"Suppose someone came [to your house] at three o'clock in the morning and put a ladder up to the second-floor window and began to climb in, what would you do? 'Well,' said the man, 'I suppose I'd shoot him.' I said, 'What right have you to shoot a man? After all, can't a man come into your house in any way he wants to come?' He said, 'No.' Then I said, 'You are saying that you can get into God's heaven any way, any time - by any back window that you choose. God Almighty has made definite, positive and absolute rules for entering His heaven - rules as definite as our civilization makes - if you go to somebody's house you ring, you knock. ... Make a noise and come up in the way that house owner decides.... God has done the same thing. He says that anyone may come in, but they must come [by his way: by the cross of Jesus Christ embraced by a faith that is willing to bear any earthly loss to have him and his salvation].'"

We do not get to make the rules. Too often in reading the Old Testament and regarding Salvation mankind wants to decide what is "RIGHT" or "Just" or "what makes sense". People make these decisions based on their perceptions of right and wrong (flawed as they are), their intellect (small as it is compared to God), or their "feelings" (see Ramona's post).

It just doesn't work that way, nor should it. I could never have made the decision for Salvation unless I put aside my human foibles and just read the Bible to see what IT says regarding everlasting life. Once I acknowledged what the Bible says in John and Romans (I only read those two chapters, but did it several times) - it was decision time.

Did I (Do you) want to do it your way and take a chance on getting it wrong for an eternity, or did I (Do you) agree to do it God's way?

It may be "WHOMSOEVER WILL", but it is by God's rules and conditions - not by our just wanting to feel good about our faith or getting "fire insurance".

Once saved - it does not get any easier.

"People say to the Lord, "I will believe in you, I will follow you, I will serve you, if you do this or that for me." But the Lord says, "No, you give up your life, your hopes, your plans - you surrender them to me - and I will give you your life back far better than you had it before. But you must make that surrender. And you must make it blind, by faith in other words, without the help of first being able to hold in your hand the blessings that I promise to give you. YOU CANNOT BARGAIN WITH THE LIVING GOD AND WITH THE REDEEMER OF YOUR SOUL. You must trust him. That is faith and that is why comparatively few people live by faith. It is a daring business. It is absolutely the right thing to do and the sensible thing to do - for Christ has risen and God has spoken - but it is in no case the natural thing to do!" - ibid. [Caps mine for emphasis]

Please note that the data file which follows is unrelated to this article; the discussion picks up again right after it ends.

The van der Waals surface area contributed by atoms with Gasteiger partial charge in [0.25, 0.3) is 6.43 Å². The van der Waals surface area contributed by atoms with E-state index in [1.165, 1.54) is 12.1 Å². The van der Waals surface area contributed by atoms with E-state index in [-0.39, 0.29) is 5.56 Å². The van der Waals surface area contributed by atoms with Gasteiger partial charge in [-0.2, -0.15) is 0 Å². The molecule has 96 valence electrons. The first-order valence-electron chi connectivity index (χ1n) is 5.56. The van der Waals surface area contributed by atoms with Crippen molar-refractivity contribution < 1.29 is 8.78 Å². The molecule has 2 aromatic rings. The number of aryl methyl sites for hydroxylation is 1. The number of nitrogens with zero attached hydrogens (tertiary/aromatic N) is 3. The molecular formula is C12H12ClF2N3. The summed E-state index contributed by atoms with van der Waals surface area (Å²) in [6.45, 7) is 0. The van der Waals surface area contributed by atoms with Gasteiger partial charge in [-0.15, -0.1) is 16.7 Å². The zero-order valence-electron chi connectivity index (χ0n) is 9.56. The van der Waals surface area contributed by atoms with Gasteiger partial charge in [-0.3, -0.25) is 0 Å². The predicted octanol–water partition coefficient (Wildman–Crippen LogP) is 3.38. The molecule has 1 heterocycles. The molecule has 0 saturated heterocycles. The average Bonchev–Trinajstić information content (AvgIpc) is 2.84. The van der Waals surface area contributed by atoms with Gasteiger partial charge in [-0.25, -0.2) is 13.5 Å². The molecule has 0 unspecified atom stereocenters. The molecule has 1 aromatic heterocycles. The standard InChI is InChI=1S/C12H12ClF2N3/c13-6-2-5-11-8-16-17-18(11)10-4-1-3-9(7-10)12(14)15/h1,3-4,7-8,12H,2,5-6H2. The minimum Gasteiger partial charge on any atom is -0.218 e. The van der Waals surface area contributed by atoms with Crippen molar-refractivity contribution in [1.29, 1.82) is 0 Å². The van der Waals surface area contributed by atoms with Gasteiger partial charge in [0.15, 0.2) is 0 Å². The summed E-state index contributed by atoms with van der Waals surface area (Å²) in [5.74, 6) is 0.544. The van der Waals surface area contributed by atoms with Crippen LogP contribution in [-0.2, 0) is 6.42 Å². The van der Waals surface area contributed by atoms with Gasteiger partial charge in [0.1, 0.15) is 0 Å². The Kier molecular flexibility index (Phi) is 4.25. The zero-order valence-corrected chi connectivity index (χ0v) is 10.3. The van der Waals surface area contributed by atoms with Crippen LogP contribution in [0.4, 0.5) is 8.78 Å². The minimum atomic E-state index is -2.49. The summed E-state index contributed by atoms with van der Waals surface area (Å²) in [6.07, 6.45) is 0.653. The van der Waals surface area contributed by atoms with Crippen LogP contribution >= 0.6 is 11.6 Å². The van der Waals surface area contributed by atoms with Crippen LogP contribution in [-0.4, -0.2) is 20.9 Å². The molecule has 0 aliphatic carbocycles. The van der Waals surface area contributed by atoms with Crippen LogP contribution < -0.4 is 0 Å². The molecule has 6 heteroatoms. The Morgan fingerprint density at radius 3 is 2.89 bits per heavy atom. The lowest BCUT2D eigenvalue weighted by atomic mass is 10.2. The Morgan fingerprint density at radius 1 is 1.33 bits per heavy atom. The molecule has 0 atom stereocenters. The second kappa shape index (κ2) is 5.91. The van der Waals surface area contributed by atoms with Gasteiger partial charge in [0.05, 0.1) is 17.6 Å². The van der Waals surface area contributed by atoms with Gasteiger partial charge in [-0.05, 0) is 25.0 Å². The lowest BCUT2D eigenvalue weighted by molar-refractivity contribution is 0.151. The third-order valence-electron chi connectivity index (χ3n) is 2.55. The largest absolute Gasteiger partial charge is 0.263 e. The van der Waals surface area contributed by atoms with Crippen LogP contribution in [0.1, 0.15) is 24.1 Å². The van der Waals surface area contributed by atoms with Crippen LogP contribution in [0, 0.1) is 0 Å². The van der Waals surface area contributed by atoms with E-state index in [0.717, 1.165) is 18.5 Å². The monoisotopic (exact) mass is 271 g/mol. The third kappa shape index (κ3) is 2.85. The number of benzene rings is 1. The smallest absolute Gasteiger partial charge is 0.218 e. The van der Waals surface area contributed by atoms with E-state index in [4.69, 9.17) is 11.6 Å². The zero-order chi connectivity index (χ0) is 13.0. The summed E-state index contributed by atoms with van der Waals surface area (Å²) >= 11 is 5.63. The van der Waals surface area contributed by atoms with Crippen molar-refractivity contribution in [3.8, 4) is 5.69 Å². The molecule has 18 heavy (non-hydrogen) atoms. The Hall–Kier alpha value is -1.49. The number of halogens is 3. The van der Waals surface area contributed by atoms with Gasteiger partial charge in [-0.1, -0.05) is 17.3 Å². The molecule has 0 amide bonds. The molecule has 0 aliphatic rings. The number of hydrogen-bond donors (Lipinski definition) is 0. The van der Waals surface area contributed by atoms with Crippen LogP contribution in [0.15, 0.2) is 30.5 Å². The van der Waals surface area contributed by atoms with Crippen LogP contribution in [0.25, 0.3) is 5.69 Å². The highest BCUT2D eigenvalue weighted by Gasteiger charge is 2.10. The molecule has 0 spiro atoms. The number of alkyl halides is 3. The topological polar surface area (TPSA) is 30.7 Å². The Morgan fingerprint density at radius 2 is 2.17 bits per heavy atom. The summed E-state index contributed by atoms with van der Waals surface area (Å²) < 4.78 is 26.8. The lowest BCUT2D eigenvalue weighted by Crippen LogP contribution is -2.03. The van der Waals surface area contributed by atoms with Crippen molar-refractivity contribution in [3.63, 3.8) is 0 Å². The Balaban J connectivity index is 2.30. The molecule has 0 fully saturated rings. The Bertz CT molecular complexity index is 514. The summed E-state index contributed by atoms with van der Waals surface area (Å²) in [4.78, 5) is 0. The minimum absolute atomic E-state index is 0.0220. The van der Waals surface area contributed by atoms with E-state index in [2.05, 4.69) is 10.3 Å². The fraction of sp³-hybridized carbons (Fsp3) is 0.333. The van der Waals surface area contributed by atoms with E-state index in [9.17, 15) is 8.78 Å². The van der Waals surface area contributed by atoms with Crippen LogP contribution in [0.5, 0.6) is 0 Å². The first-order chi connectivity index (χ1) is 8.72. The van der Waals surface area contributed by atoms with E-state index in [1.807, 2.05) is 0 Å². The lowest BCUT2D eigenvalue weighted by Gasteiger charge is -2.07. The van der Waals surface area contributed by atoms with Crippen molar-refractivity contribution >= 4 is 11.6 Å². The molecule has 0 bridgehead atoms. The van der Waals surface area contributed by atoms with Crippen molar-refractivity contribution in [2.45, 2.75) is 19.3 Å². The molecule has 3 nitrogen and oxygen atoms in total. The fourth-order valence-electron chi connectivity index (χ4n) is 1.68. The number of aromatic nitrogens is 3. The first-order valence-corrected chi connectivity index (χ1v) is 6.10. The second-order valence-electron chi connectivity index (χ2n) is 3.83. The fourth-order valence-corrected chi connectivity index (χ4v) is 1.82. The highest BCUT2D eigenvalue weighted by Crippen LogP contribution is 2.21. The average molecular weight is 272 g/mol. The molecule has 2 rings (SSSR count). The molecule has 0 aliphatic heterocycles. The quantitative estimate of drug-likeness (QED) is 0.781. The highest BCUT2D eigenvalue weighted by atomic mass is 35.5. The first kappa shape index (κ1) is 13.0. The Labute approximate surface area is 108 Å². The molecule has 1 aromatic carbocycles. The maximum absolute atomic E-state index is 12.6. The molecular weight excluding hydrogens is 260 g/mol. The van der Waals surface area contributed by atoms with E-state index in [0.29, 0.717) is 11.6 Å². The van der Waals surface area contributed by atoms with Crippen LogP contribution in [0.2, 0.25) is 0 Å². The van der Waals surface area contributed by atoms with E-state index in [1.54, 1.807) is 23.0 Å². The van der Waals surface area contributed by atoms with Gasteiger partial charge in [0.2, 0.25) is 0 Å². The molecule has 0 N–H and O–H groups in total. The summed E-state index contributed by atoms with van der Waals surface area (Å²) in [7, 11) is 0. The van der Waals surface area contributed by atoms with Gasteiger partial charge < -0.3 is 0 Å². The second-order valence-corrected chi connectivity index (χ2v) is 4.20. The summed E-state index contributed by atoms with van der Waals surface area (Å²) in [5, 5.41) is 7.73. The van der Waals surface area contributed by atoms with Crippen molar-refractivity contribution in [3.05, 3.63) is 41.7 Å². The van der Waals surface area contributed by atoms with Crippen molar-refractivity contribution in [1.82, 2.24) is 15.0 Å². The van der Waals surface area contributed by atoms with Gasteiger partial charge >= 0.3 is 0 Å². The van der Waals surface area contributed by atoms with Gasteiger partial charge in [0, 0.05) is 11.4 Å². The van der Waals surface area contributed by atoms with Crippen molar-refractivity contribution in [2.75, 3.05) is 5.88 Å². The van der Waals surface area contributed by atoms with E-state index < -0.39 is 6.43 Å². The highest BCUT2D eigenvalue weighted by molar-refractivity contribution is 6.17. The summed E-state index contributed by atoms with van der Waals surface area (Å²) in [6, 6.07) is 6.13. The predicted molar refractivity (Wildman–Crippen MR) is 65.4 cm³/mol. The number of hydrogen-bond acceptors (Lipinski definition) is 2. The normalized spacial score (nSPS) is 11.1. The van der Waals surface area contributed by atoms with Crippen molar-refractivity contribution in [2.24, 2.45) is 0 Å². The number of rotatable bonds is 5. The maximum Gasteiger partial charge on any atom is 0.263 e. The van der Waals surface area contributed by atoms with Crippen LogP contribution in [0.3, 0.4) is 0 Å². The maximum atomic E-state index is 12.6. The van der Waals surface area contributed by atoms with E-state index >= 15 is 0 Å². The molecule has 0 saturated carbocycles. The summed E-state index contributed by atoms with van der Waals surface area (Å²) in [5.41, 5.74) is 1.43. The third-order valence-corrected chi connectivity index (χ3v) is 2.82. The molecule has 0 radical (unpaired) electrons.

Saul (means: asked) had four sons:
1. Jonathan (means: Jehovah has given)
2. Malki-Shua (means: my king is salvation)
3. Abinadab (means: father of liberality)
4. Esh-Baal (means: man of Baal) aka: Ishbosheth (means: man of shame)

In I Chronicles 8:33 and 9:39 he is referenced as Esh Baal.

Saul's nephew,
Abner (means: my father is a lamp),
Ner whose name means "light" was Abner's father and Saul's brother), decides to make Ish-bosheth king, in defiance of what should have been common knowledge: Samuel had annointed David King at God's direction. What was he thinking? And, why was Ish-Bosheth not killed in the heat of the battle when Saul and Jonathan died? What of Malki-Shua and Abinadab?

In John MacArthur's Study Bible I was impressed with this explanation of the tribute David made to Jonathan and Saul; it helped to solidify the intent of the lamentation, and would like to share it with you all, but first a preface:

1:18 The Song of the Bow

This was the title of the poem in which the word "bow" may have been chosen with reference to Jonathan, whose bow is mentioned in verse 22.

okay, now the lamentation:

The Beauty of Israel

Literally, the gazelle or antelope of Israel, the chosen symbol of youthful elegance and symmetery, most likely referring to Jonathan. Thus, the song began and ended with Saul's noble son.

High places

These were open-air worship sites generally established at high elevations. In this case the high place was Mt. Gilboa, where Saul had died.

How the mighty have fallen!

They were not only Israel's slain "beauty," but Saul and Jonathan were mighty men who had fallen in battle. This phrase is repeated as a refrain in verses 25 and 27.

1:20 Gath...Ashkelon

Two chief cities which together could represent all of the Philistine territory. Gath was situated in the eastern part of the Philistine territory, while Ashkelon was in the west by the sea. David did not want the Philistines to rejoice at the calamities of Israel as Israel had rejoiced at the defeat of the Philistines (I Sam. 18:7).

1:21 no dew or rain

David spoke a curse, seeking the absence of dew or rain upon the mountain where Saul and Jonathan died.

not anointed with oil

It was necessary in those times to anoint a shield with oil (see 21:5) to prevent the leather from being hard and cracked. But there on Mt. Gilboa lay the shield of Saul dried out, a symbol of defeat and death.

1:22 bow...sword